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0845 094 5651

What I wanted from a foster family - by Tia

Tia came into care aged 13 and spent time with a number of our Xcel foster families. We are very proud that she has recently successfully completed an apprenticeship and helped us at a number of our information events. She is passionate about improving the lives of children in care. She has reviewed information which we provide our young people to ensure that it is current and relatable. She has written this piece about her experiences in care and what she qualities she thinks it is important to have as a foster parent;

"I think that a good Foster Parent would be warm hearted, understanding and passionate about making a change to people’s lives.

When I went into care I was so scared. I had never heard of being in care before. The only thing I had to go on was Tracey Beaker, even then I wasn’t too sure. It’s such a scary thing to happen. Imagine walking up to a strangers door. You don’t know anything about them or the area – one word, terrifying. My best experience was going to Southend for a day out with the foster carers and young people that they were looking after. It made me feel like I wasn't alone and that there was other young people in the same position as me.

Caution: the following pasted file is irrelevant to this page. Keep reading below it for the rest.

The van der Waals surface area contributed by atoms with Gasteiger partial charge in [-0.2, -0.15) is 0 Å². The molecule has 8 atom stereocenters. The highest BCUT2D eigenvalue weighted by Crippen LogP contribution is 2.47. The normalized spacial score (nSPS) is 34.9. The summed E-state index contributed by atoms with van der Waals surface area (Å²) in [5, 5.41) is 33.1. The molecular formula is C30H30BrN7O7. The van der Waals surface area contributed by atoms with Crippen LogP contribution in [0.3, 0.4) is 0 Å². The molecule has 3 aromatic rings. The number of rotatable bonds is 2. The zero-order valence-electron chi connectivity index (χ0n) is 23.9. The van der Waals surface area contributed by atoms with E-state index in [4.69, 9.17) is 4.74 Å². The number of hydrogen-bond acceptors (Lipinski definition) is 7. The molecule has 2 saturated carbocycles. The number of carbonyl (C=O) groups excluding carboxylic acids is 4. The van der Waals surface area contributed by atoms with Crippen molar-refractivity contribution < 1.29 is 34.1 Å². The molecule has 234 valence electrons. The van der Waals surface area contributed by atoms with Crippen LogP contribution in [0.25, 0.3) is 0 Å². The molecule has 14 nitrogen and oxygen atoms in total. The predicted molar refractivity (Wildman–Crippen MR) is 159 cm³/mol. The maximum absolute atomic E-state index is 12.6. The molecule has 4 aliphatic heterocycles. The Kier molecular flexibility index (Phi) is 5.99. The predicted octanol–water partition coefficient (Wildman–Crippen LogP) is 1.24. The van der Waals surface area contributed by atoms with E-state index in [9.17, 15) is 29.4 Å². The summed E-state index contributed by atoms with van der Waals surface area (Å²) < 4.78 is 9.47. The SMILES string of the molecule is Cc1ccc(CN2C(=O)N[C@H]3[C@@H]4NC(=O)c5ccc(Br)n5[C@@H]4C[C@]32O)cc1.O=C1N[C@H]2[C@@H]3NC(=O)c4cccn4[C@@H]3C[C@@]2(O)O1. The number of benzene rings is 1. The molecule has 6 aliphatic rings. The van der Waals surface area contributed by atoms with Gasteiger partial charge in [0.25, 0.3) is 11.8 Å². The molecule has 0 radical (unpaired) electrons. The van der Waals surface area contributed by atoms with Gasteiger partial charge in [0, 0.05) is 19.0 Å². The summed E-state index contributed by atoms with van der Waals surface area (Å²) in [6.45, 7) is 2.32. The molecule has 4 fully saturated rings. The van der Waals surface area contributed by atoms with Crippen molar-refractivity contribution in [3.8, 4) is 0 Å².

When I was in care, a room was never important to me. I moved so much it was just somewhere to sleep, it was never mine. Looking back at it now, I would have liked to be able to pick stuff for my room with the foster carer. A blanket always goes down well. A choice around food is also good. I hoped that every placement I went to had something that I liked. Some young people may feel uncomfortable sitting around the table with the family eating a meal. At the end of the day, they may not feel comfortable sitting down with the family – you should try to tailor it to their needs.

A foster parent should know this – you have to be in it for the young people and want them to do well. Don’t ever underestimate their potential. Don’t patronise young people in care. At the end of the day, we want to be treated the same as any other human being. If you wouldn’t talk to your family like that, don’t do it to the foster child either. Be patient and don’t expect what you wouldn’t expect from your own. If you’re thinking about fostering, this is what you should know. It’s bound to be tough and hard but the most rewarding thing for you guys, as foster carers, is when a young person makes it against the odds."


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